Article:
1 of 2 | President Joe Biden praised data showing the unemployment rate has stayed below 4% for more than a year. Data were mixed, however, with a better-than-expected uptick in new hires and an increase in the unemployment rate to 3.7% in May. Photo by Ting Shen/UPI | License Photo
June 2 (UPI) -- Hiring in the U.S. economy surged last month, though the number of people without a job passed the 6 million mark, the Labor Department reported Friday.
The Labor Department confirmed the strength in new hires that was reported earlier in the week by private payroll processor ADP. A concern for ADP, however, was that wage growth is stagnant, particularly for those changing jobs.
The Labor Department reported that non-farm payrolls increased by 339,000 in May. Gains were broad-based, from construction to social services.
Data, however, were mixed elsewhere. In May, the number of people who were without a job for less than five weeks increased by 217,000 to 2.1 million, offsetting a decline from April. The number of people without a job for between 15 and 26 weeks increased by 179,000 to 858,000, while those off payrolls for longer than that remained static.
Those figures helped explain that, while new hires were strong, there were changes for those off the payrolls. The unemployment rate increased by 0.3% to reach 3.7% last month.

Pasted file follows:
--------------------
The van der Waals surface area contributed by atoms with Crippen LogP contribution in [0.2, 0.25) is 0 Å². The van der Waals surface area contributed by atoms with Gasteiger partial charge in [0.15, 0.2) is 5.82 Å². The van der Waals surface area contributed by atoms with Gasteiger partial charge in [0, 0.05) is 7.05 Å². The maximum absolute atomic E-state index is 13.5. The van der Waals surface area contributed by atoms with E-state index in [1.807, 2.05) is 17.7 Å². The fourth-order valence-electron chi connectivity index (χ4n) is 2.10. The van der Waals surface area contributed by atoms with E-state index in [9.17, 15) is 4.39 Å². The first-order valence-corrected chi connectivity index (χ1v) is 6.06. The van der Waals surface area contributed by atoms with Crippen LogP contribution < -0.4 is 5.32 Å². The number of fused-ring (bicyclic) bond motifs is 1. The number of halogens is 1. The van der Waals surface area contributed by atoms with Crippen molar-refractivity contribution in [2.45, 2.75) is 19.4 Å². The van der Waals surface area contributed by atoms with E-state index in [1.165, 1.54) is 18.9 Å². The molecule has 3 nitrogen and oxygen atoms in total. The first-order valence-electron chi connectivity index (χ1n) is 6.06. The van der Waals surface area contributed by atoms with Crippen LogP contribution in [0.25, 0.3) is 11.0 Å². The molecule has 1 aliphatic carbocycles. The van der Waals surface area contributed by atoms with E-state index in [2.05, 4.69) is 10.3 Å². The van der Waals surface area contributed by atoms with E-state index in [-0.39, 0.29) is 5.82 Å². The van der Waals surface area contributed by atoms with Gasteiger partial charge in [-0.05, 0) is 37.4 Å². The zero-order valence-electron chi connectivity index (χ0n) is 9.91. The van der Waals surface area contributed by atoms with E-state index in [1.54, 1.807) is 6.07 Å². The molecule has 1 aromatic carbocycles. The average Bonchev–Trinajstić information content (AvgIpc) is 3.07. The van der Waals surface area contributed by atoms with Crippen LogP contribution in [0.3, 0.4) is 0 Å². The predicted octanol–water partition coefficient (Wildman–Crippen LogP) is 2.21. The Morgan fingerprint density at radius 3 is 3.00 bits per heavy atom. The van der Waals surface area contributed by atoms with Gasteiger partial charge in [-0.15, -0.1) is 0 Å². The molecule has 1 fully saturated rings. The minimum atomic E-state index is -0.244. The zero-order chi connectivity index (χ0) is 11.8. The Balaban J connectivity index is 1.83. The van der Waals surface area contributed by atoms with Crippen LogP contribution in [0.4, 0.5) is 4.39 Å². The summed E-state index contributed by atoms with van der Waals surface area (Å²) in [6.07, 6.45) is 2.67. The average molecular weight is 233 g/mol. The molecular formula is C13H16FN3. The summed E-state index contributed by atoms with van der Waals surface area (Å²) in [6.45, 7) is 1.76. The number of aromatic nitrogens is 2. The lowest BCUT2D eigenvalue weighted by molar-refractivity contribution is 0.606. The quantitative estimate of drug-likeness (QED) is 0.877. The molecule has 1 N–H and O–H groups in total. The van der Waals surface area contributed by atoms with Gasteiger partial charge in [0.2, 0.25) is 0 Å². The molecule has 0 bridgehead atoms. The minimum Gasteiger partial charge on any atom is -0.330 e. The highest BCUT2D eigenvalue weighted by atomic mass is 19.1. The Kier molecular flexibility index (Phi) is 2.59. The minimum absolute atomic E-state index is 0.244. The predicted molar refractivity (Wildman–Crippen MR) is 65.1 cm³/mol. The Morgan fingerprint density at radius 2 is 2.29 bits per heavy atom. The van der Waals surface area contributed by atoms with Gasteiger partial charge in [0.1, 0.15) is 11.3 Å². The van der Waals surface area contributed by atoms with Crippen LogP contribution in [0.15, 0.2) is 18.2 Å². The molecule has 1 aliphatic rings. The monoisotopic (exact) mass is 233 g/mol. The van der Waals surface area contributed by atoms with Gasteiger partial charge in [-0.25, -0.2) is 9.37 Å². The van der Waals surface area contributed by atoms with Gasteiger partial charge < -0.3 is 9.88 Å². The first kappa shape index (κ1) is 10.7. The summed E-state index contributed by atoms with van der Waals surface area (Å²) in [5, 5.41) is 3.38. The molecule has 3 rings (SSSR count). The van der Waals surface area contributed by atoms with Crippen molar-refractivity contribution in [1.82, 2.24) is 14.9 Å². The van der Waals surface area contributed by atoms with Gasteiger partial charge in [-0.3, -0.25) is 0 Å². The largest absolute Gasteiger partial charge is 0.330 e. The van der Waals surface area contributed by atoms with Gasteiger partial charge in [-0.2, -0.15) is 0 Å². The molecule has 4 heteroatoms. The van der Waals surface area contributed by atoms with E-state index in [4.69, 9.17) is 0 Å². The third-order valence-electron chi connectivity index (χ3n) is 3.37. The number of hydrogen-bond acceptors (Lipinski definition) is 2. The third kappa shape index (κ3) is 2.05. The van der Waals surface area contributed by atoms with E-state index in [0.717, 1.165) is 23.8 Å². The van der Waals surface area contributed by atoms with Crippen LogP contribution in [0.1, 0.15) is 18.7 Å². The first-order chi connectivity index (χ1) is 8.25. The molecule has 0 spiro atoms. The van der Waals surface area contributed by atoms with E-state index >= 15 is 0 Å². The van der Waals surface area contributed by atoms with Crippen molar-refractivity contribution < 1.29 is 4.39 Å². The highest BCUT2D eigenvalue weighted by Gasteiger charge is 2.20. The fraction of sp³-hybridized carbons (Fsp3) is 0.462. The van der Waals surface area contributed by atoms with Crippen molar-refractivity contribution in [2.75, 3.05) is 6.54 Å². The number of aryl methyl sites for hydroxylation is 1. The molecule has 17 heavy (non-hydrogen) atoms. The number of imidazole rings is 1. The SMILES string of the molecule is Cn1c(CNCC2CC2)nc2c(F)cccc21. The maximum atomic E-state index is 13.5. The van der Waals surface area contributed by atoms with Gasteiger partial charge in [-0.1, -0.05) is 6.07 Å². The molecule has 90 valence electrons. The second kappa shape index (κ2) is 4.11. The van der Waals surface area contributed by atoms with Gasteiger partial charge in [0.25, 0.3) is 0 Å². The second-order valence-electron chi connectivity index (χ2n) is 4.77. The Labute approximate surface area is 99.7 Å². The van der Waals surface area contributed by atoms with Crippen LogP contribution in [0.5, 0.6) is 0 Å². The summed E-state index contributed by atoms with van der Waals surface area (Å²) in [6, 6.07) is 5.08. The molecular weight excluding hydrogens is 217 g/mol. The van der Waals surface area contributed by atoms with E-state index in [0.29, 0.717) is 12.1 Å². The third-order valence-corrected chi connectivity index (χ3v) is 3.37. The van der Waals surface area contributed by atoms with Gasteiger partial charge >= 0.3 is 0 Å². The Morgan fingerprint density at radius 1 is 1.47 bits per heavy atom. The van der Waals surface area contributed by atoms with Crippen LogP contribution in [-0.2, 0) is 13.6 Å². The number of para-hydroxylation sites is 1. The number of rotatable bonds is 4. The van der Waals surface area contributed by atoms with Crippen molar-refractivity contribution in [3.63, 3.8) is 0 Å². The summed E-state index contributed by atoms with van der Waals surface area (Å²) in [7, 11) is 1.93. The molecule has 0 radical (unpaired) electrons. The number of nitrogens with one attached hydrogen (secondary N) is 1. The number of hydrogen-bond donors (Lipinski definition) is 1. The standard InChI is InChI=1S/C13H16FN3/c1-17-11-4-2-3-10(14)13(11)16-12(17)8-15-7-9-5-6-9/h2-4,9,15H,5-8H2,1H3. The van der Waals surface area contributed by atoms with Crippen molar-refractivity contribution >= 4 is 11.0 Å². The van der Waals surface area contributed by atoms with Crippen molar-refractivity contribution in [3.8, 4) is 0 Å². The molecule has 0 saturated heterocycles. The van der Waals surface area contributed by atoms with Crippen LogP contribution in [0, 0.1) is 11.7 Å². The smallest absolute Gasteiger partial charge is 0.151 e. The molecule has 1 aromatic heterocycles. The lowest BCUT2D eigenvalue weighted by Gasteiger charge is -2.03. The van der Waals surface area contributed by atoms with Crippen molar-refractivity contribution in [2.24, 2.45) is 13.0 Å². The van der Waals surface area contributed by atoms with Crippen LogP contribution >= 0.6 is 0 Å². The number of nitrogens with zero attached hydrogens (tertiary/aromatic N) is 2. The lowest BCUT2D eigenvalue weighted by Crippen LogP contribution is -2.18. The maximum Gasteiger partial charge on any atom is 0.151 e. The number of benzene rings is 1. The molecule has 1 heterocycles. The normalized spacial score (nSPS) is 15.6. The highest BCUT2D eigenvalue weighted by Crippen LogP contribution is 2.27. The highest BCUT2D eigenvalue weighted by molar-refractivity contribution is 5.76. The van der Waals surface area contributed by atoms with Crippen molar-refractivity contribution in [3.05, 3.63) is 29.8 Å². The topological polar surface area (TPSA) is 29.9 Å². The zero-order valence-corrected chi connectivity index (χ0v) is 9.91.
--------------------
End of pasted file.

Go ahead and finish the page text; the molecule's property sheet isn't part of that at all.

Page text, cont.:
"The number of unemployed persons rose by 440,000 to 6.1 million," the report from the Labor Department read.
President Joe Biden saw a silver lining, however, in the latest data. Under his watch, the unemployment rate has stayed below 4% for 16 months in a row.
"The last time our nation had such a long stretch of low unemployment was in the 1960s," he said.
Hiring is a concern for a Federal Reserve trying to cool the economy with successive rate hikes. More jobs mean more discretionary spending, driving both demand and inflation higher.
Craig Erlam, a senior market analyst for the brokerage OANDA, said Fed officials will need to see some concrete weakness in the labor market to feel confident that the path to its 2% target rate for inflation is clear.
"That means much fewer new jobs for a period, more modest wage growth, and in all likelihood a slight increase in unemployment," he said.
Friday's report was somewhat mixed, though the recent Beige Book, a summary of economic conditions across the various Fed districts, showed pressure mounting in the labor market.
The Fed meets again later this month to consider its next steps on lending rates.